DC-DC voltage converter.
|Input voltage:||8 - 24V|
|Output voltage:||+5V lub +3,3V|
In many digital circuits it can work instead of 7805 line stabilizers. High efficiency allows to avoid heating up during work to high temperatures just like it happens when we use 7805 stabilizers. These circuits have worked successfully for years in ATB start-up kits and in other modules manufactured by Atnel company. Miniaturization of the circuit has allowed to keep almost the same dimension as the 7805 linear stabilizer. Latest generation converters ATB-PWR-3 are equipped with logic that allows to control their work (enabling/disabling) even from microcontroller level. Output voltage is selected using a jumper. Of it is open by default there is +5V voltage bon the output. When it will be closed input voltage will get +3,3V. Moreover the converters are equipped with a key built-in- SMD micro-switch type that allows for convenient manual power switching by a user at any moment. SMD jumpers on the converter a provide reconfiguration of its simple logical functions. A8498 chip is a heart of the module, with its nominal current efficiency 3A! So it has quite large reserves. The converter efficiency was limited due to miniaturization and use of a choke which max. current is 1,3A what limits the entire module efficiency. Despite this we can successfully use it in most applications for digital projects and also or even especially when we use ADC converters built-in a microcontroller. Proper and constant noises on converter output provide the ability to use oversampling when you want to get an extra bit of resolution for the built-in 10-bit converters.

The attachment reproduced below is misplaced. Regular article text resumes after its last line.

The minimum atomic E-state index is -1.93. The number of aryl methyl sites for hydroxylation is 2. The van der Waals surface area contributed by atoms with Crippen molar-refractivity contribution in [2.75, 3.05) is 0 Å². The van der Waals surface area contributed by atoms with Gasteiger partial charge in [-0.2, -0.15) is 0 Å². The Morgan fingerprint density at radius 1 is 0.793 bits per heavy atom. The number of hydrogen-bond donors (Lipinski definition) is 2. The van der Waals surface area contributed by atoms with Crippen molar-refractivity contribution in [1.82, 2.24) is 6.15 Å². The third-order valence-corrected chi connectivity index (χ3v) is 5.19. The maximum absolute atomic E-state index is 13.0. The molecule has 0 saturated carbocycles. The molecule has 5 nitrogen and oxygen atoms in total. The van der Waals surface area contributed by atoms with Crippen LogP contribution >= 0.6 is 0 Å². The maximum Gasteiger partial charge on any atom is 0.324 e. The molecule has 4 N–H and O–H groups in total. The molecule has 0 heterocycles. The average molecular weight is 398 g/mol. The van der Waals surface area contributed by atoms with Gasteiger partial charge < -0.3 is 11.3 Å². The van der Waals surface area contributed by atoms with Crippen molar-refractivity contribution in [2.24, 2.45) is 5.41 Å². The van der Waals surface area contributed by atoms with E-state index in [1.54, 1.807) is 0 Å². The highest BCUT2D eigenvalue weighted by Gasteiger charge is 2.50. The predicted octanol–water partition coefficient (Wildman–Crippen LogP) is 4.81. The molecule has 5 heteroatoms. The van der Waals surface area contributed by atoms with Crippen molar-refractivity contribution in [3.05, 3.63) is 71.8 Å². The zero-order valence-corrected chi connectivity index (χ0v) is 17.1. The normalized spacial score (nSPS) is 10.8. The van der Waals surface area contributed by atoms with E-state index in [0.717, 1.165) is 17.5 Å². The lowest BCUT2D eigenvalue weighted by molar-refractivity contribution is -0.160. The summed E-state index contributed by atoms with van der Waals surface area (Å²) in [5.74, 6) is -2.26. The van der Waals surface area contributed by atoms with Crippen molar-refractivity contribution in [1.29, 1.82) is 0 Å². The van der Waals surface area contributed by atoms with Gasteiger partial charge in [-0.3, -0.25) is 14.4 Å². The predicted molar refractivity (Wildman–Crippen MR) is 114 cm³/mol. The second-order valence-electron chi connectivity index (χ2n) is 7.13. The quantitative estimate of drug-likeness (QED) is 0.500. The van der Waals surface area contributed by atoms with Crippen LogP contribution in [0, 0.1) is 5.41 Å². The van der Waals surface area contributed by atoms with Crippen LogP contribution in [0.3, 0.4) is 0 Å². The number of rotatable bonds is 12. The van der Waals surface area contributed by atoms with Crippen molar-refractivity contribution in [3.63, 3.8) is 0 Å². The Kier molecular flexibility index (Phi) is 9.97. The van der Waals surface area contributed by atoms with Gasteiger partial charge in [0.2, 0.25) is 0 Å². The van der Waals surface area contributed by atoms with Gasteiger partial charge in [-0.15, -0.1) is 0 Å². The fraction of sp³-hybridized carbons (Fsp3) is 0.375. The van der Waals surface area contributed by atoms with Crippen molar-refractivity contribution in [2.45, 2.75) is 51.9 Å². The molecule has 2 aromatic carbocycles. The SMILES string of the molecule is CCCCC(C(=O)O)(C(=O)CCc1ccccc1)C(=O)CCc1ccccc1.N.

The latest versions if the converters are blue. Dimension: high 14,7mm (without gold pins, only a choke and a capacitor in a metal housing were taken into account, like in the picture below), width: 16,5, length: 25,5 mm.
At the beginning we present a simplified version a of a manual for our converter. The newest version of ATB-PWR3 has easy logic built-in and thanks to it we can quite easily configure working mode of the converter.
By default it is mode no. 2 from the table presented below.
|(1) 7805 mode||(2) Switch mode (by default)||(3) Switch mode and PWR DOWN|
1. 7805 mode
To get such functionality of the converter as we get in a popular linear stabilizer 7805 (lack of any control logic) it is enough to short with a drop if tin the SMD jumper signed as JP2. At this point, the whole logic of the system is switched off. After power voltage connection on the converter input, it is switched on immediately and on an output we get one of two voltages selected by JP1 jumper. By default it is open (jumper taken off), so on the output we +5V voltage. If we are not going to use logic in the converter at all then we can solder out both JP2 gold pin pairs and JP3.
2. Power switch mode (factory settings/by default)